What sites could you sign into with a cryptographic second factor before Google launched U2F? All that was out there were easily-phishable TOTP tokens. Now you can register a security key and use it as a second factor on desktops and phones. It's pretty impressive, though unfortunate that ultimately the industry picked a similar-but-different standard.
What sites currently let me authenticate with WebAuthn? (Github still uses U2F, it seems.)
Can I, though? I asked https://news.ycombinator.com/item?id=19316509 to see if there was a way to build a habit out of my security token. Not only did I not get responses there, but I haven't actually found that many places that support using a u2f token. There are an some that support it ok, but all require me to use chrome and none seem to support using it at least once a day. (Or anything like that.)
Today the backup practice is to enable 2 keys in all accounts: one that you keep with yourself, the other that you leave in a safe.
There's been some experiments of creating copies of the master secret, e.g. . Today you can do so either w/ u2f zero or with its upgrade solo hacker (note the hacker version), but we currently don't support it officially.
My personal advice as of now is to always have security key(s) + totp code. The security keys protect you against phishing, so if you click on an email link and get prompted for login, you're either safe (if you use the security key) or at least reminded about the risk (if you're used to use the security key but you don't have it with you at the moment). Viceversa, if you're directly logging into a website and you typed the url yourself, then totp offers the same security, so it's a totally valid alternative. Hope this makes sense.
Ok, I thought the whole point was that I couldn't get a secret off a token. :(
My biggest concern is that I don't have a solid method to build the habit of using the devices. I started using pass to generate and store passwords. That doesn't work with just u2f keys, though. That I could tell.
In my opinion, the root cause of this is that Linux made a conscious decision to not maintain binary ABI compatibility with device drivers.
Android is open source, and Linux-based. The licenses allow phone manufacturers to fork Android and integrate it with devices that only have closed-source binary blob drivers, without involving Google. The end result is a bunch of phones whose kernels (and thus OSes) are impossible to update. (I am told that Microsoft found this sufficiently frustrating and that it decided it would write its own drivers for the vast majority of hardware.)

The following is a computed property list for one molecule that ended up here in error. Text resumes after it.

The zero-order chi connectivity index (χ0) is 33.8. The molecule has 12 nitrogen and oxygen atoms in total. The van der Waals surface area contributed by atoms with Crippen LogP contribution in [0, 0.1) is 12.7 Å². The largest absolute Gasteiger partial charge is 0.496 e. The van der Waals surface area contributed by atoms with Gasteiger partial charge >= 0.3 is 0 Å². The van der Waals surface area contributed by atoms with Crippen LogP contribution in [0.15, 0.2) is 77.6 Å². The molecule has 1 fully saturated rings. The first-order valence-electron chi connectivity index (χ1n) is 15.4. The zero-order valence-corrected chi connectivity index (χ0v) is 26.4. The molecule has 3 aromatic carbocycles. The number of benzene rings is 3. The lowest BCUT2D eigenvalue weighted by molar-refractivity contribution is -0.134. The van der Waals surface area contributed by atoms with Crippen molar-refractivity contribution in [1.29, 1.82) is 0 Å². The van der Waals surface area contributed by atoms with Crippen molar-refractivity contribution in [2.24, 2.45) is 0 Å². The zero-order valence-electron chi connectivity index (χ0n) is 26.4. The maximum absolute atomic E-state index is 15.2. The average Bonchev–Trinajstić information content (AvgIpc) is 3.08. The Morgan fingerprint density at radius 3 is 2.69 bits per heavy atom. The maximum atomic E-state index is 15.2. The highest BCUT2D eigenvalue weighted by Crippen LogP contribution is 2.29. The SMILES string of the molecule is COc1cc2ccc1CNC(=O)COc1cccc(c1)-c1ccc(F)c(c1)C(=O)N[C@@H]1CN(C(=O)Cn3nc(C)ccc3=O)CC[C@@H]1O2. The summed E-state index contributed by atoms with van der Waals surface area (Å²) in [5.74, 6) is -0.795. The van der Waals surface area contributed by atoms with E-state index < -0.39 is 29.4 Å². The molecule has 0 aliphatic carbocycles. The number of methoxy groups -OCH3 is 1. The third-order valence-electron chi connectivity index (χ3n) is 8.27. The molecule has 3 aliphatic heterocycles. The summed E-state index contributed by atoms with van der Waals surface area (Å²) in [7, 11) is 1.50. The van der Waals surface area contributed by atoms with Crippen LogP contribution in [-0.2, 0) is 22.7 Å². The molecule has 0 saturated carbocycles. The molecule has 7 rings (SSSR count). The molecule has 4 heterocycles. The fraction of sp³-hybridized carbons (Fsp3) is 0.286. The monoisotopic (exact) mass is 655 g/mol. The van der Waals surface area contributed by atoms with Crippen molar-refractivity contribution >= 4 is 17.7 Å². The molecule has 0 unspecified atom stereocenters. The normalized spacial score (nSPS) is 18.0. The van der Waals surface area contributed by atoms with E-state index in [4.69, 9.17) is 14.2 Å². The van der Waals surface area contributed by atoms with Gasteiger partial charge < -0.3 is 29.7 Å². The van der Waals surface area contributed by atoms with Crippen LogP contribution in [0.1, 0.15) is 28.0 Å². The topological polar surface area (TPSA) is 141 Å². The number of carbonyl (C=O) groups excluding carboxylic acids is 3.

Linux has a Very Good Reason to discourage binary driver compatibility -- it would rather see those drivers be open-sourced under GPL and moved in-tree. But the end result has seriously hurt the security of more than two-thirds of Android users -- users who otherwise should be inclined to choose open-source because they are paranoid about security.
I think the right answer is to require folks to have Android Q+ to continue to use security keys with an Android account, but I imagine that's not a viable choice because the optics would be that Google is doing a "money grab" in exchange for security.
"We’ve recently learned that Google Accounts has slipped their schedule for using Web Authentication to register new credentials. This delay is attributed to security key support on Android being, for most devices, non-upgradable."
Would be nice. Even with the experimental settings turned on in about:config, I could only read input from my Yubikey, I couldn't add one. I had to install Chromium just so I could add my Yubikey to my Google account.
FastMail is still using the old FIDO U2F API; we’ve been planning on migrating to WebAuthn since it was finalised, but investigation revealed that the migration would not be entirely straightforward (especially if tokens registered with WebAuthn needed to still work with U2F, which at the time was important but could probably now be skipped), so we deferred it, since the U2F support is adequate for most users. I expect this is the experience with many small teams that support the FIDO U2F API. Documentation on migration is difficult to come by; I think https://www.imperialviolet.org/2018/03/27/webauthn.html is the main source I’ve encountered.
Not a web dev. Is there a way to force U2F with firefox for google accounts? The lack of (obvious) U2F support in FF for Google accounts is one of the things holding me back from switching back to FF from Chrome.
"We agreed then to implement a hard-coded permission for Google Accounts when utilizing FIDO U2F API credential support, whether that was via Web Authentication’s backward compatibility extension, or via Firefox’s FIDO U2F API support hidden behind the “security.webauth.u2f” preference."
I've found the Firefox U2F support on Windows, especially with Google, quite temperamental. It will prompt me to touch my Yubikey and I will, only to get some failure. I can't work out what causes it but replygging and retrying a few times normally gets me logged in. Very irritating.